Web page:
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Union critical of Carmarthenshire County Council’s handling of planning department’s ‘serious failings’

UNISON Carmarthenshire has issued a statement criticising the county council for its handling of the planning department and the subsequent report by Audit Wales.

The report found significant and long-standing performance issues in the planning service need to be urgently addressed to help support delivery of the Council’s ambitions.

The report states that Audit Wales  came to this conclusion because:
• the Council’s current arrangements for determining major planning applications need strengthening to help it achieve its regeneration ambitions;
• long-standing, significant performance issues in development management and planning enforcement are undermining effective service delivery; and
• the Council needs to urgently review its performance and service improvement arrangements for its planning service to better serve its

Mark Evans the branch secretary of UNISON Carmarthenshire said: “It has been well publicised that Carmarthenshire County Council planning department were going to receive a very negative audit commission report. The report is now out. It makes sober reading, and it begs the question why something wasn’t done far earlier to rectify significant and serious failings in performance.

“From April 2018 to March 2019 only 39.1% of major planning applications were carried out in the prescribed Welsh Government timelines this however was an improvement on the period between April 2013 and March 2019 when the average performance for determining major planning applications was 20.9% putting Carmarthenshire 24th out of 25 of the worst performing planning authorities in Wales.

“The council talks a lot about regeneration, but the report says that ‘this poor performance is potentially affecting the council’s ability to deliver it regeneration ambitions at pace’. The council had already put actions into place to address the serious concerns of the report. We were told the Head of Service left for personal reasons when it was clear there would be a negative report but did, they jump or were they pushed and why is it just the Head of Service that took the rap. Clearly their position would be untenable given the poor performance but why did it take so long for action to be taken when there were ‘significant and long-standing performance issues in the planning service’. Surely someone was supervising the Head of Planning what did they do? Why was there not better scrutiny from senior management and councillors?

“The audit commission report states’ However, there has been limited challenge by the council of the performance data for development management and planning enforcement. At the time of our review, work had not been undertaken internally to drill down and analyse the data and its context’. If there had been more challenge from the above, then perhaps it would not have got to this. How could a backlog of 847 planning applications and 761 planning enforcement cases be allowed to develop.

“We raised at CERF with the Acting Head of Service whether cuts had contributed to this backlog, and we were informed that there were sufficient staff although staff were being employed to help deal with the backlog in Enforcement and it was more about ways of working and that a lot of time in the past had been taken up with dealing with queries etc from councillors, contractors and the public.”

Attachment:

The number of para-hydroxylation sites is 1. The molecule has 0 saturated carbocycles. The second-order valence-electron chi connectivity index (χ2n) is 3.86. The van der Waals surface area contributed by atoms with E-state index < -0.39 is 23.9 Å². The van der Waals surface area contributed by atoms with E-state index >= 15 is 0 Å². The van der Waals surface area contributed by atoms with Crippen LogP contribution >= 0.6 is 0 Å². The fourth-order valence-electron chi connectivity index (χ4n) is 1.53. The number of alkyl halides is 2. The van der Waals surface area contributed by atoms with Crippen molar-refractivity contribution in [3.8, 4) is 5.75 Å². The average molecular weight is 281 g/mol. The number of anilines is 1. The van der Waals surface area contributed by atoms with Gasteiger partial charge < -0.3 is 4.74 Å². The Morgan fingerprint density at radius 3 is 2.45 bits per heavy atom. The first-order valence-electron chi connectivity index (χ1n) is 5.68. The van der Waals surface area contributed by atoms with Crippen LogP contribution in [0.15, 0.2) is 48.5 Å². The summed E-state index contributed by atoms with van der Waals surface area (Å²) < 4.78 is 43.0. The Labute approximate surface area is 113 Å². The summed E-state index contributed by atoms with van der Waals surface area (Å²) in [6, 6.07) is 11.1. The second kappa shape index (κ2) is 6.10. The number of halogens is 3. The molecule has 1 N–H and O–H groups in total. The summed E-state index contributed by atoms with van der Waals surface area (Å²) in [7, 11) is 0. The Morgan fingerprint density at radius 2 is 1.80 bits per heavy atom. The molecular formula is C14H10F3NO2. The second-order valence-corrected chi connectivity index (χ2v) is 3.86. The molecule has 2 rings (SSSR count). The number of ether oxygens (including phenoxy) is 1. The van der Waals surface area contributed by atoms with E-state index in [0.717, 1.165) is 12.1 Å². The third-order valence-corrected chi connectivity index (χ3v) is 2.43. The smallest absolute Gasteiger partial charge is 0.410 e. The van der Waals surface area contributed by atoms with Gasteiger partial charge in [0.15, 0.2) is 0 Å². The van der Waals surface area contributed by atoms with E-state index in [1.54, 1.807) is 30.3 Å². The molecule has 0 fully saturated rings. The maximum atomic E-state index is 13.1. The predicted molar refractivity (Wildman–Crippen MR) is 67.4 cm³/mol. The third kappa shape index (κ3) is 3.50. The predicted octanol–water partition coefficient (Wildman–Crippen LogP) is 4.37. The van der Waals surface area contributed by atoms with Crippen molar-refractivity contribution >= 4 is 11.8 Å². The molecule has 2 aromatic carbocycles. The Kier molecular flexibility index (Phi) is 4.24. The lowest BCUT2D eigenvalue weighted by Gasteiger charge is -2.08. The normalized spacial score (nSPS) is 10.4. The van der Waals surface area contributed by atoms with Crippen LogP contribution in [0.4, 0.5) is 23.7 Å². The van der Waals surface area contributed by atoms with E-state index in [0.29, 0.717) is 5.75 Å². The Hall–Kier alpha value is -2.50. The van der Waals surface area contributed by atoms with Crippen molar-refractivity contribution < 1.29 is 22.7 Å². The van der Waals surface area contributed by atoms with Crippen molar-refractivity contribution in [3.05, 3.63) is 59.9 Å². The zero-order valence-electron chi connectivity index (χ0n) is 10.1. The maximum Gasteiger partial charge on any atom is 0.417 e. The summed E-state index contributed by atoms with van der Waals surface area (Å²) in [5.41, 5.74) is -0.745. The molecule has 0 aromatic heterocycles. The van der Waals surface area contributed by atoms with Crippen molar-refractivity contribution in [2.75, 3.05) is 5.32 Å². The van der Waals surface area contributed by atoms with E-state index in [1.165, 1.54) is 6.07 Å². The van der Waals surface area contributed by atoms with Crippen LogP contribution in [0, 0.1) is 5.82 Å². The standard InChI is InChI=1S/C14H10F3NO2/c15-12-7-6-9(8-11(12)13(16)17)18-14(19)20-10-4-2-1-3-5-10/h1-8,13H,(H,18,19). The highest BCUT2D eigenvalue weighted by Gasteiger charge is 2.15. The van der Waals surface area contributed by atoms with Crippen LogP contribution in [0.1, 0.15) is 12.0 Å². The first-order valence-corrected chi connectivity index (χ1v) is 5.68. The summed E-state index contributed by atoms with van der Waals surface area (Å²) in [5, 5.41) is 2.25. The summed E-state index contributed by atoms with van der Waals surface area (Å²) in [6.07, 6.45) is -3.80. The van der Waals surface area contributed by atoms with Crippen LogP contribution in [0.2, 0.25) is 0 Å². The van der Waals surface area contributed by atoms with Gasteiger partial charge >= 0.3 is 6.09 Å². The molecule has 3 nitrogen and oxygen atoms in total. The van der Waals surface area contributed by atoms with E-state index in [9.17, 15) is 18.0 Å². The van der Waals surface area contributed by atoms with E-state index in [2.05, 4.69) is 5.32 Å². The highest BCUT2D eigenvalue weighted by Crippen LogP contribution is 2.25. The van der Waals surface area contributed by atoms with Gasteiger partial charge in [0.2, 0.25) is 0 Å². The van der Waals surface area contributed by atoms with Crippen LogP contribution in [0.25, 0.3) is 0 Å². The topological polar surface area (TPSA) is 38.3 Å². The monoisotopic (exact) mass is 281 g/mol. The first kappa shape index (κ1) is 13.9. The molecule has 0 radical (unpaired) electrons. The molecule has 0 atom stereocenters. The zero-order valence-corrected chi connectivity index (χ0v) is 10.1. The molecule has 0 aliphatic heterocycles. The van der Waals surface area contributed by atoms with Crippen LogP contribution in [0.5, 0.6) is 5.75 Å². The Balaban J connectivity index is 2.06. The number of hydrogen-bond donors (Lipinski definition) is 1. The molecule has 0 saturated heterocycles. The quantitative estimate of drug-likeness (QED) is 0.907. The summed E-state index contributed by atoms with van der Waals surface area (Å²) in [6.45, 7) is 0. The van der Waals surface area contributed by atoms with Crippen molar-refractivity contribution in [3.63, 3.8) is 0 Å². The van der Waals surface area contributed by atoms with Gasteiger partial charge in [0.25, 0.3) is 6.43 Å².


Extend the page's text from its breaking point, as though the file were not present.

The report can be viewed here: AuditWales

Leader of Carmarthenshire County Council, Cllr Emlyn Dole, said: “We regularly review and challenge services across the authority to ensure we are delivering effectively and efficiently for our communities, customers and partners.

“We have recently received a report from Audit Wales setting out a range of recommendations that will help to streamline and improve our planning service for the benefit of local people, communities and developers.

“Alongside this report, we have sought feedback from and listened to our customers to understand their needs and frustrations.

“This has brought to the fore a number of key areas where significant change will be implemented to improve the planning service. This work is already well underway, with a dedicated team working through systems and procedures to streamline the way we process applications and carry out effective enforcement whilst supporting current and future development in line with national planning policy.

“The changes include the creation of a Planning Hwb to provide developers with a single point of contact. The planning team are also working with customers to apply their perspective to the way the service is delivered going forward.

“Current planning applications and planning enforcement issues are being accelerated, and a dedicated team has been set up to focus on major projects to support the county’s economic recovery plan and aspirations.

“Planning officers are key to this work and have entered into this period of transformation and change with a commitment to improving their service delivery. They are to be commended for their willingness to review and challenge the way they work – this is not an easy process but we are confident that it will enable measurable and sustainable service improvements.”

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